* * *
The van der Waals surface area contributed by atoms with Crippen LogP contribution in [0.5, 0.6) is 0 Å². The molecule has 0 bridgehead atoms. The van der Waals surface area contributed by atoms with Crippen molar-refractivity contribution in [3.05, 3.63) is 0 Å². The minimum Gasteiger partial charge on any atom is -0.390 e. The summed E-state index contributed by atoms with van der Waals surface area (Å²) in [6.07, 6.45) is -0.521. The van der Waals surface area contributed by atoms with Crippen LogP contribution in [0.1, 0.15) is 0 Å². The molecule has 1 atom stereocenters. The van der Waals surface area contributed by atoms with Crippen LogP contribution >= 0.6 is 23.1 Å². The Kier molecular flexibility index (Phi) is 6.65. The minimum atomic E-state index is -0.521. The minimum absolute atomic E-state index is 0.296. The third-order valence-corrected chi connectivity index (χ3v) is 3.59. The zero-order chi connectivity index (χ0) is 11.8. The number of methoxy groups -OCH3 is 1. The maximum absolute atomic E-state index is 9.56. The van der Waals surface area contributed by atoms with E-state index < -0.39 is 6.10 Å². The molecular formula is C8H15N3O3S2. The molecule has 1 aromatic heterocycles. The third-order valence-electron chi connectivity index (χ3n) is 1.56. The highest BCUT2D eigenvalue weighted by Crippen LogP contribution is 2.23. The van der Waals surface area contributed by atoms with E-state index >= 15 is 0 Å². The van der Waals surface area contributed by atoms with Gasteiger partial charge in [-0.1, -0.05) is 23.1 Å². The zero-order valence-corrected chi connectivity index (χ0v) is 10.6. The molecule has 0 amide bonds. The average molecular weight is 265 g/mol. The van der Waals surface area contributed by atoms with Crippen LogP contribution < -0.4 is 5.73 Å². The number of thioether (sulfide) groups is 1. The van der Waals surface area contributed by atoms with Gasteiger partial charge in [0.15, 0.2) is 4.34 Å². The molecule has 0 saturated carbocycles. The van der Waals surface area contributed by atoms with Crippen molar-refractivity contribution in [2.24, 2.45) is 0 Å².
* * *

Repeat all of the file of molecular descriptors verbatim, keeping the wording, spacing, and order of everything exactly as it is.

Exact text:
The van der Waals surface area contributed by atoms with Crippen LogP contribution in [0.5, 0.6) is 0 Å². The molecule has 0 bridgehead atoms. The van der Waals surface area contributed by atoms with Crippen molar-refractivity contribution in [3.05, 3.63) is 0 Å². The minimum Gasteiger partial charge on any atom is -0.390 e. The summed E-state index contributed by atoms with van der Waals surface area (Å²) in [6.07, 6.45) is -0.521. The van der Waals surface area contributed by atoms with Crippen LogP contribution in [0.1, 0.15) is 0 Å². The molecule has 1 atom stereocenters. The van der Waals surface area contributed by atoms with Crippen LogP contribution >= 0.6 is 23.1 Å². The Kier molecular flexibility index (Phi) is 6.65. The minimum atomic E-state index is -0.521. The minimum absolute atomic E-state index is 0.296. The third-order valence-corrected chi connectivity index (χ3v) is 3.59. The zero-order chi connectivity index (χ0) is 11.8. The number of methoxy groups -OCH3 is 1. The maximum absolute atomic E-state index is 9.56. The van der Waals surface area contributed by atoms with E-state index < -0.39 is 6.10 Å². The molecular formula is C8H15N3O3S2. The molecule has 1 aromatic heterocycles. The third-order valence-electron chi connectivity index (χ3n) is 1.56. The highest BCUT2D eigenvalue weighted by Crippen LogP contribution is 2.23. The van der Waals surface area contributed by atoms with E-state index >= 15 is 0 Å². The van der Waals surface area contributed by atoms with Gasteiger partial charge in [-0.1, -0.05) is 23.1 Å². The zero-order valence-corrected chi connectivity index (χ0v) is 10.6. The molecule has 0 amide bonds. The average molecular weight is 265 g/mol. The van der Waals surface area contributed by atoms with Crippen LogP contribution < -0.4 is 5.73 Å². The number of thioether (sulfide) groups is 1. The van der Waals surface area contributed by atoms with Gasteiger partial charge in [0.15, 0.2) is 4.34 Å². The molecule has 0 saturated carbocycles. The van der Waals surface area contributed by atoms with Crippen molar-refractivity contribution in [2.24, 2.45) is 0 Å².